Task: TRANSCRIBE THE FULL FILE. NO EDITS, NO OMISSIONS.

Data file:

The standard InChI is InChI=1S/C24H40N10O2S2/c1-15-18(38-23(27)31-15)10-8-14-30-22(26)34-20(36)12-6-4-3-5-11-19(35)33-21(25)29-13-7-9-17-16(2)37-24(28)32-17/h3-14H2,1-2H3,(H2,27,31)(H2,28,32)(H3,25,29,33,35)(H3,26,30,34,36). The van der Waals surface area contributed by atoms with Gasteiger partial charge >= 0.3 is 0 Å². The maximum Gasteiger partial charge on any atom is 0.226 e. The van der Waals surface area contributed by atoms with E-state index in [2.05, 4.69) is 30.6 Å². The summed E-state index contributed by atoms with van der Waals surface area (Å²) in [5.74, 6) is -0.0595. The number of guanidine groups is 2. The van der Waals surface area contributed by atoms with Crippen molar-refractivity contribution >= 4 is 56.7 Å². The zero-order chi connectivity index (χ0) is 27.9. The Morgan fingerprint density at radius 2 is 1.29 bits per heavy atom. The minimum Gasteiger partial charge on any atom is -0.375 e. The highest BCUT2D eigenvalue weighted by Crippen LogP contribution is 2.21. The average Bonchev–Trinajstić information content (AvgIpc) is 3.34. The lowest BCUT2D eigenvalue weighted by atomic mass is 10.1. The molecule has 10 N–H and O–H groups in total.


The standard InChI is InChI=1S/C24H40N10O2S2/c1-15-18(38-23(27)31-15)10-8-14-30-22(26)34-20(36)12-6-4-3-5-11-19(35)33-21(25)29-13-7-9-17-16(2)37-24(28)32-17/h3-14H2,1-2H3,(H2,27,31)(H2,28,32)(H3,25,29,33,35)(H3,26,30,34,36). The van der Waals surface area contributed by atoms with Gasteiger partial charge >= 0.3 is 0 Å². The maximum Gasteiger partial charge on any atom is 0.226 e. The van der Waals surface area contributed by atoms with E-state index in [2.05, 4.69) is 30.6 Å². The summed E-state index contributed by atoms with van der Waals surface area (Å²) in [5.74, 6) is -0.0595. The number of guanidine groups is 2. The van der Waals surface area contributed by atoms with Crippen molar-refractivity contribution >= 4 is 56.7 Å². The zero-order chi connectivity index (χ0) is 27.9. The Morgan fingerprint density at radius 2 is 1.29 bits per heavy atom. The minimum Gasteiger partial charge on any atom is -0.375 e. The highest BCUT2D eigenvalue weighted by Crippen LogP contribution is 2.21. The average Bonchev–Trinajstić information content (AvgIpc) is 3.34. The lowest BCUT2D eigenvalue weighted by atomic mass is 10.1. The molecule has 10 N–H and O–H groups in total.